Blockchains were invented by Nakamoto in 2008 to achieve large-scale decentralized consensus in the permissionless setting. Existing blockchains like Bitcoin and Ethereum have excellent security against adversarial attacks but suffer from low throughput and poor latency. The focus of this new course is to ask and answer the question: how can one design blockchains that are decentralized and secure but at the same time have scalable performance? In particular, we are interested in achieving: 1) vertical scaling with the communication, compute and storage resources of the network nodes; 2) horizontal scaling with the number of nodes; 3) energy scaling to maintain consensus power-efficiently.
In addition to cryptography and distributed computing, we will draw on ideas and techniques from stochastic analysis, networking, coding and information theory.
(For details, see Canvas)
The required background is a good understanding of basic probability at the level of EE178 or CS109 or equivalent. All other material will be taught as required. CS251 (Cryptocurrencies and Blockchain Technologies) is not a required prerequisite, but students who have taken CS251 will benefit from a more in-depth coverage of several topics in this class.
For a comprehensive introduction to blockchains, you can consult the textbook Bitcoin and Cryptocurrency Technologies: A Comprehensive Introduction by Narayanan, Bonneau, Felten, Miller and Goldfeder (preprint edition available for free online).
As of 3-April, the grading details are tentative and will be finalized in the first week of the quarter.
Blockchains is a breakthrough technology invented by Satoshi Nakamoto in 2008. Originally conceived to maintain a decentralized ledger for Bitcoin, it is now viewed more broadly as a technology for maintaining decentralized trust without the need for a central authority. Nodes in the network maintain trust by contributing compute power to solve hard cryptographic puzzles.
Nakamoto’s original blockchain protocol is very simple but yet has a very strong security guarantee: as long as the adversary controls less than 50% of the compute power of the entire network, the system is secure. That is, transactions that are confirmed in the ledger cannot be reversed by the adversary. However, the protocol suffers from several problems. First, the transaction throughput is very low: Bitcoin only processes 5 to 7 transactions per second. Second, the confirmation latency is very poor: transactions require hours to confirm. Third, each node in the network has to communicate, compute and store all the transactions in the ledger. Thus, the protocol suffers from a scaling problem.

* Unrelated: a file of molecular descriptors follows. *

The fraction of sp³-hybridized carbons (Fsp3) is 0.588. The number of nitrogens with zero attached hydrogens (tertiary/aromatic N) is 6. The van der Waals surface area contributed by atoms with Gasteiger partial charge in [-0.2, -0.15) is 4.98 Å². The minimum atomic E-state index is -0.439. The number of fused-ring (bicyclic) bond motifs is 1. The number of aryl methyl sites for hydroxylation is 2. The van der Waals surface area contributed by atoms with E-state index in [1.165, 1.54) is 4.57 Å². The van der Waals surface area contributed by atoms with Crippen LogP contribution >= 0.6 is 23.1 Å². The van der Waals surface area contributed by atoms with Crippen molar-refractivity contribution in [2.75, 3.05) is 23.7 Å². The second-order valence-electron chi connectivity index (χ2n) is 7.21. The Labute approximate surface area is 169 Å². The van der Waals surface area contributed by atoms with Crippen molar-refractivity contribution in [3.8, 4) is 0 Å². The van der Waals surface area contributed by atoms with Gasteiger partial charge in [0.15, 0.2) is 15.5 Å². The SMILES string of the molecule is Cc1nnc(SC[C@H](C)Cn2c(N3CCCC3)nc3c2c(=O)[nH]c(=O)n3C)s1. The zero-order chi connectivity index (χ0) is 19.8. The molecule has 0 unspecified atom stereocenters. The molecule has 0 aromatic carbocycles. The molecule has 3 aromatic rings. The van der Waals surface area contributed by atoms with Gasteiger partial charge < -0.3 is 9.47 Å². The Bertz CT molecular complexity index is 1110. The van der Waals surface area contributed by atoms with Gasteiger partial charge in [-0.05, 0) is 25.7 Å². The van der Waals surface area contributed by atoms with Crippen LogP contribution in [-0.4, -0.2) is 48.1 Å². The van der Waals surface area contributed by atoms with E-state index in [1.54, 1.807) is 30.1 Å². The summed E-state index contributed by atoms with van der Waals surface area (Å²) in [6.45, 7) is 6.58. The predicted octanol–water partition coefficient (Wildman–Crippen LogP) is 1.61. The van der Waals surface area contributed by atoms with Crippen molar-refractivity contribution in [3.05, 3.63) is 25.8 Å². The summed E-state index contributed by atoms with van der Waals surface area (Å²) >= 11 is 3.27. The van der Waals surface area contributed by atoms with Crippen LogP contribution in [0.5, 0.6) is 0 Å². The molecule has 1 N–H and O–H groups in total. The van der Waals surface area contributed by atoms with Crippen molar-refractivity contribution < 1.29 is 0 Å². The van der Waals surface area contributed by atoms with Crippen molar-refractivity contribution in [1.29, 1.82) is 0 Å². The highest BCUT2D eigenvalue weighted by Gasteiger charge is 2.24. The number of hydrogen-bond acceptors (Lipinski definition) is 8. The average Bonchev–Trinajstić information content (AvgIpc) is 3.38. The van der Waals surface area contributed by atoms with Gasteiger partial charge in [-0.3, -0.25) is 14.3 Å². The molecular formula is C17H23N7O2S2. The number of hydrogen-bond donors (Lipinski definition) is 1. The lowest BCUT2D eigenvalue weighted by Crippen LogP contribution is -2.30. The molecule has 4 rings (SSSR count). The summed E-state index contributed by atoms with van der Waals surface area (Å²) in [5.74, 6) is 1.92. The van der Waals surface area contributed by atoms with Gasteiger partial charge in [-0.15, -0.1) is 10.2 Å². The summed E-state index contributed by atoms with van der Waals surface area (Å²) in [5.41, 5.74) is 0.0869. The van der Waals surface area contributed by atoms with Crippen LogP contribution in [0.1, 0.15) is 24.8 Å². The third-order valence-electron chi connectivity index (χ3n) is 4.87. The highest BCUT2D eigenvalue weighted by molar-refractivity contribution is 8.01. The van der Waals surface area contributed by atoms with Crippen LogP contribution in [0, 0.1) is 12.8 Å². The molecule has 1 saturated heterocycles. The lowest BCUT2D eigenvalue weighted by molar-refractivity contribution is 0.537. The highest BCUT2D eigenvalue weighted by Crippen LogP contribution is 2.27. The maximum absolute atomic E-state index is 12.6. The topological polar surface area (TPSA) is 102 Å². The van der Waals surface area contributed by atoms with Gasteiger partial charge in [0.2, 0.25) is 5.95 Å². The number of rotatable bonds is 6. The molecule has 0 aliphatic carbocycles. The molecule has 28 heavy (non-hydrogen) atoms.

The focus of this new course is to ask and answer the question: how can one build blockchains that have high throughput and low latency with each node having limited communication, compute and storage resources? This is one of the biggest challenges in blockchains research, both in academia and in industry, in the past few years. In fact, a well-known, but unproven, conjecture, called the Blockchain Trilemma, states that it is impossible to build a blockchain system that is simultaneously decentralized, secure and scalable. We will take a first principle approach to attempt to resolve the conjecture in this course.
We will also invite one or two guests from the blockchain industry to discuss scalability efforts in the blockchain industry, eg. Ethereum 2.0.